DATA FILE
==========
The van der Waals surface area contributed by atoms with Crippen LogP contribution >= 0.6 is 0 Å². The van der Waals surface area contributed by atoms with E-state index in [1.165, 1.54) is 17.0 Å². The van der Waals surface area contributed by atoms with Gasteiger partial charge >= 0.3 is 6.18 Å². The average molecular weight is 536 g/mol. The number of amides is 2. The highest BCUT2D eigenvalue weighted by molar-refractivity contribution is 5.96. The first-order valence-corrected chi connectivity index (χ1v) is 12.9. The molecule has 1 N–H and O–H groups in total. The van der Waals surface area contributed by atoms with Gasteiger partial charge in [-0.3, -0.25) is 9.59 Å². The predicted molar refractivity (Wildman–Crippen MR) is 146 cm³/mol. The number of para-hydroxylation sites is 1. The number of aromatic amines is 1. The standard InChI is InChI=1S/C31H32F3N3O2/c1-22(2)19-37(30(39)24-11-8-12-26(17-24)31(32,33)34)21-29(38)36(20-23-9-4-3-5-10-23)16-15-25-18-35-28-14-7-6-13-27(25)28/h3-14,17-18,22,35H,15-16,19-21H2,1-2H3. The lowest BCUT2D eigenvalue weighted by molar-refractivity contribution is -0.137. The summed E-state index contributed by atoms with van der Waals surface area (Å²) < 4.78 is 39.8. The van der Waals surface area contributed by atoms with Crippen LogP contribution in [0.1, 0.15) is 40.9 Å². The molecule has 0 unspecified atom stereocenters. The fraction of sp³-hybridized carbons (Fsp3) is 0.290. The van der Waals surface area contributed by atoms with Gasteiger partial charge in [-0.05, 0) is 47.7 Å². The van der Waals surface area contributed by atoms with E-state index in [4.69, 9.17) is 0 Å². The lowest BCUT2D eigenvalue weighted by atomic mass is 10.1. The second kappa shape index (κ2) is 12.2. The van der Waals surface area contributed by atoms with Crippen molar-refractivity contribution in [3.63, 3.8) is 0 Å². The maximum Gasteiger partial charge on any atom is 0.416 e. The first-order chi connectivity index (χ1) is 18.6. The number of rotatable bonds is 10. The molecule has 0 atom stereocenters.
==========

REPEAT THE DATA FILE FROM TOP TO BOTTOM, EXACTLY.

The van der Waals surface area contributed by atoms with Crippen LogP contribution >= 0.6 is 0 Å². The van der Waals surface area contributed by atoms with E-state index in [1.165, 1.54) is 17.0 Å². The van der Waals surface area contributed by atoms with Gasteiger partial charge >= 0.3 is 6.18 Å². The average molecular weight is 536 g/mol. The number of amides is 2. The highest BCUT2D eigenvalue weighted by molar-refractivity contribution is 5.96. The first-order valence-corrected chi connectivity index (χ1v) is 12.9. The molecule has 1 N–H and O–H groups in total. The van der Waals surface area contributed by atoms with Gasteiger partial charge in [-0.3, -0.25) is 9.59 Å². The predicted molar refractivity (Wildman–Crippen MR) is 146 cm³/mol. The number of para-hydroxylation sites is 1. The number of aromatic amines is 1. The standard InChI is InChI=1S/C31H32F3N3O2/c1-22(2)19-37(30(39)24-11-8-12-26(17-24)31(32,33)34)21-29(38)36(20-23-9-4-3-5-10-23)16-15-25-18-35-28-14-7-6-13-27(25)28/h3-14,17-18,22,35H,15-16,19-21H2,1-2H3. The lowest BCUT2D eigenvalue weighted by molar-refractivity contribution is -0.137. The summed E-state index contributed by atoms with van der Waals surface area (Å²) < 4.78 is 39.8. The van der Waals surface area contributed by atoms with Crippen LogP contribution in [0.1, 0.15) is 40.9 Å². The molecule has 0 unspecified atom stereocenters. The fraction of sp³-hybridized carbons (Fsp3) is 0.290. The van der Waals surface area contributed by atoms with Gasteiger partial charge in [-0.05, 0) is 47.7 Å². The van der Waals surface area contributed by atoms with E-state index in [4.69, 9.17) is 0 Å². The lowest BCUT2D eigenvalue weighted by atomic mass is 10.1. The second kappa shape index (κ2) is 12.2. The van der Waals surface area contributed by atoms with Crippen molar-refractivity contribution in [3.63, 3.8) is 0 Å². The maximum Gasteiger partial charge on any atom is 0.416 e. The first-order chi connectivity index (χ1) is 18.6. The number of rotatable bonds is 10. The molecule has 0 atom stereocenters.